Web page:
United Airlines shows how NOT to “fly the friendly skies”. A very sad incident.
I read one of the most shocking emails I’ve come across in the recent past concerning airline staffs’ adherence to rules. This was a story published on The Consumerist a couple of hours back. In this case, Mike was trying to rush his girlfriend to Portland, Oregon, from San Francisco, on United Airlines, so that she could be at her dying mother’s bedside. But they missed the flight because “it was time for [the ticketing agent] to go on her break.”
Is company policy more important than life?
I know employees at United Airlines are unionized, and they have strict guidelines as to when they can work and when they need to take a break. But I wonder why this agent couldn’t issue the tickets, which took two minutes, as opposed to arguing with Mike for ten minutes justifying her break.
It’s the brand execution that matters
I’ve written about United Airlines eliminating their only call center, I’ve written about their hidden fees for frequent fliers, but nothing hurts the brand than an off-balance brand execution. They can preach all they want about “flying the friendly skies”, but if they can’t live up to their promises, then they’re going to turn off their most loyal customers.
Once again, I can’t help but bring up the fact that an airline brand is what it does, not what it says it does. Here, I re-produce the letter that Mike sent to Glen Tilton (United’s CEO), which he CCed to The consumerist. You be the judge.
Dear Mr. Tilton:
When the employees of large companies discard compassion, respect, and common human decency and instead place their own interests in front of those they are chartered to serve, then they are no longer deserving of the public’s trust.
On February 19th, I received a phone call from my girlfriend’s father indicating that her mother was close to death, and that-if at all possible-I should try and get his daughter to Portland, Oregon as quickly as I could.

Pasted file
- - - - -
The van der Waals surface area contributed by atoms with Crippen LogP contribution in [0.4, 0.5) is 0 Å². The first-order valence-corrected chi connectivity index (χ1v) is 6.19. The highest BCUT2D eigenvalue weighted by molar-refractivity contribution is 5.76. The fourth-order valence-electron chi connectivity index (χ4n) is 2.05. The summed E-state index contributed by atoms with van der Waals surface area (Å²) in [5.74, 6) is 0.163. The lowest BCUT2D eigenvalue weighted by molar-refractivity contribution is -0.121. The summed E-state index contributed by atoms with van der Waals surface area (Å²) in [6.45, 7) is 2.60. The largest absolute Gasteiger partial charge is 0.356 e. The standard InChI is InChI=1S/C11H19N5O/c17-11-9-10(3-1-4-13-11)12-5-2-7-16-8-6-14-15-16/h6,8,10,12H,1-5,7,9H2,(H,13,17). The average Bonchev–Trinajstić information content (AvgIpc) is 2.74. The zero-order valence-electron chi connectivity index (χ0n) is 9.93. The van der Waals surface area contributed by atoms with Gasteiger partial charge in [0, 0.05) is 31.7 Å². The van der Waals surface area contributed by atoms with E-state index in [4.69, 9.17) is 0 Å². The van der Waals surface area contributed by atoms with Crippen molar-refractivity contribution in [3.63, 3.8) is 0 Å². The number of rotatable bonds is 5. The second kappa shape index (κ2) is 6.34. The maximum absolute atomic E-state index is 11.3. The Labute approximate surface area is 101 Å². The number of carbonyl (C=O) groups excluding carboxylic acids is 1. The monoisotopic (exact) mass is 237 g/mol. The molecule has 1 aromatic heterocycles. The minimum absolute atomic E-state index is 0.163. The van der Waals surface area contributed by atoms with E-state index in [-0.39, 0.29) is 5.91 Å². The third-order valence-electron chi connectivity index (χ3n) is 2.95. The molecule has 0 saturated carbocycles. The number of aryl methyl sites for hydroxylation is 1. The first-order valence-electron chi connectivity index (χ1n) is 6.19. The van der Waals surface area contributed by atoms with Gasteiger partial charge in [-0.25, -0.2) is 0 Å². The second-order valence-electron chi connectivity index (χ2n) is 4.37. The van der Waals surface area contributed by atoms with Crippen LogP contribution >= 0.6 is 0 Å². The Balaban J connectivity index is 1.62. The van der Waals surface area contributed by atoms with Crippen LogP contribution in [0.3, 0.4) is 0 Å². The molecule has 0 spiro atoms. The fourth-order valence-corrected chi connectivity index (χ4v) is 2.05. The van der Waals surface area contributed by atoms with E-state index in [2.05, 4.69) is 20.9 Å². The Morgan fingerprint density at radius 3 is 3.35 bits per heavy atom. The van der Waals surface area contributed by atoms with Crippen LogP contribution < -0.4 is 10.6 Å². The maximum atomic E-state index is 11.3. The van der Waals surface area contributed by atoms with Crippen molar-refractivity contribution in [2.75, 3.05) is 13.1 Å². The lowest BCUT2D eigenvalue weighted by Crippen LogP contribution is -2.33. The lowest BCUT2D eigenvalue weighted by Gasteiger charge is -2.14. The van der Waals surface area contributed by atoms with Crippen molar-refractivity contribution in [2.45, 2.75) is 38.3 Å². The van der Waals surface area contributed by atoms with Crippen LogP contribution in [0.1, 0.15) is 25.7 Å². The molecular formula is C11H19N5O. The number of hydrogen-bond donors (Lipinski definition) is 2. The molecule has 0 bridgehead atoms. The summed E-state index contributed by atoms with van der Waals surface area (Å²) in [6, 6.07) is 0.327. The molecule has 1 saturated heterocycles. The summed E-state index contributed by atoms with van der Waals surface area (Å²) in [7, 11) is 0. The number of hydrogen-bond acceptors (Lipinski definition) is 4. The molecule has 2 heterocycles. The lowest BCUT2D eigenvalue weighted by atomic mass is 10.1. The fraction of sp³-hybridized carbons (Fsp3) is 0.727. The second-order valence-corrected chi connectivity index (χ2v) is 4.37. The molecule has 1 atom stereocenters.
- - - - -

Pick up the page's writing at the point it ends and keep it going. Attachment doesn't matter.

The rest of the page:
I immediately left my office and began making arrangements to leave San Francisco for Portland, including calling the United Premier Reservation line on my way home to book a flight. The gentleman on the line provided me with a reservation number, informed me that I could pick up my tickets at the counter, and wished me the best of luck as the timing would be tight. On our way to the airport, I commented to my girlfriend that our ability to catch the 7:50 flight “would depend on the kindness of strangers.”
Little did I know that the only unkind strangers I would encounter would all be wearing United blue.
We arrived at the airport at 7:20, but with very short ticket and security lines I felt that we had a decent chance of making the gate before the doors were closed. I explained to those customers waiting in line that we had a family emergency, and each agreed to let us move to the front.
The first agent to help me indicated that he could not ticket any passengers, and referred me to a different agent at the end of the counter. I approached this new agent, provided her with my record locator number and explained my emergency. I also asked her if there was any way she could contact the gate agent to let them know we were on our way, and perhaps keep the door open a few minutes longer if we were delayed at security.